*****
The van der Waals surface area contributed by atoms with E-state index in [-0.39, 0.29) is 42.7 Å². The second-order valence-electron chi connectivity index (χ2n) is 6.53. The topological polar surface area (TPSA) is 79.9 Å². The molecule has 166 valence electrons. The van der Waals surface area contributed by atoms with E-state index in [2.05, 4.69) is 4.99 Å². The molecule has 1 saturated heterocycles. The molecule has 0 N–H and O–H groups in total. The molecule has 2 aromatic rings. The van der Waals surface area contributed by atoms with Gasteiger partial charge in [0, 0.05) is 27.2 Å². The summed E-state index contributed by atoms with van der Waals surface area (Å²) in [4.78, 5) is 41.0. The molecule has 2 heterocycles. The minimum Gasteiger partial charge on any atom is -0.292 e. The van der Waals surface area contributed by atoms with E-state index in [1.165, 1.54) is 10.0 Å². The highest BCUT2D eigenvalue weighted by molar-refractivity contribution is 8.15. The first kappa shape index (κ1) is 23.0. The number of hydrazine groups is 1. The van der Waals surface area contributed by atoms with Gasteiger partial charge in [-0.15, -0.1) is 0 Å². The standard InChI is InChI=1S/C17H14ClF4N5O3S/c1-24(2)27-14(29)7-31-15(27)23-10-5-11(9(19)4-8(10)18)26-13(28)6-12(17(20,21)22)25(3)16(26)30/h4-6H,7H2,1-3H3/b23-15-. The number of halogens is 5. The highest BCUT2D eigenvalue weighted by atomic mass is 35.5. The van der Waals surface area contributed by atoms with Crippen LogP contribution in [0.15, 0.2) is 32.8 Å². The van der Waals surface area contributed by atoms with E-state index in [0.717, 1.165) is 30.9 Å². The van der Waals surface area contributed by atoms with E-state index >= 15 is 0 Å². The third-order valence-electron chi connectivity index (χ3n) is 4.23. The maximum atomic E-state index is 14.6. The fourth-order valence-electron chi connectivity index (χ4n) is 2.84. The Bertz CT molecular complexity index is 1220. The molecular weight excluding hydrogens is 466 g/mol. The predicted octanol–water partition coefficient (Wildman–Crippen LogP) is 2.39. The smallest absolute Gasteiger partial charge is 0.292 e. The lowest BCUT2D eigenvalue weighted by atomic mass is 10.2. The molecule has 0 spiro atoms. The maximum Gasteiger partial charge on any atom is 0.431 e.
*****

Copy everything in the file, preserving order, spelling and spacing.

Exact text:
The van der Waals surface area contributed by atoms with E-state index in [-0.39, 0.29) is 42.7 Å². The second-order valence-electron chi connectivity index (χ2n) is 6.53. The topological polar surface area (TPSA) is 79.9 Å². The molecule has 166 valence electrons. The van der Waals surface area contributed by atoms with E-state index in [2.05, 4.69) is 4.99 Å². The molecule has 1 saturated heterocycles. The molecule has 0 N–H and O–H groups in total. The molecule has 2 aromatic rings. The van der Waals surface area contributed by atoms with Gasteiger partial charge in [0, 0.05) is 27.2 Å². The summed E-state index contributed by atoms with van der Waals surface area (Å²) in [4.78, 5) is 41.0. The molecule has 2 heterocycles. The minimum Gasteiger partial charge on any atom is -0.292 e. The van der Waals surface area contributed by atoms with E-state index in [1.165, 1.54) is 10.0 Å². The highest BCUT2D eigenvalue weighted by molar-refractivity contribution is 8.15. The first kappa shape index (κ1) is 23.0. The number of hydrazine groups is 1. The van der Waals surface area contributed by atoms with Gasteiger partial charge in [-0.15, -0.1) is 0 Å². The standard InChI is InChI=1S/C17H14ClF4N5O3S/c1-24(2)27-14(29)7-31-15(27)23-10-5-11(9(19)4-8(10)18)26-13(28)6-12(17(20,21)22)25(3)16(26)30/h4-6H,7H2,1-3H3/b23-15-. The number of halogens is 5. The highest BCUT2D eigenvalue weighted by atomic mass is 35.5. The van der Waals surface area contributed by atoms with Crippen LogP contribution in [0.15, 0.2) is 32.8 Å². The van der Waals surface area contributed by atoms with E-state index in [0.717, 1.165) is 30.9 Å². The van der Waals surface area contributed by atoms with E-state index >= 15 is 0 Å². The third-order valence-electron chi connectivity index (χ3n) is 4.23. The maximum atomic E-state index is 14.6. The fourth-order valence-electron chi connectivity index (χ4n) is 2.84. The Bertz CT molecular complexity index is 1220. The molecular weight excluding hydrogens is 466 g/mol. The predicted octanol–water partition coefficient (Wildman–Crippen LogP) is 2.39. The smallest absolute Gasteiger partial charge is 0.292 e. The lowest BCUT2D eigenvalue weighted by atomic mass is 10.2. The molecule has 0 spiro atoms. The maximum Gasteiger partial charge on any atom is 0.431 e.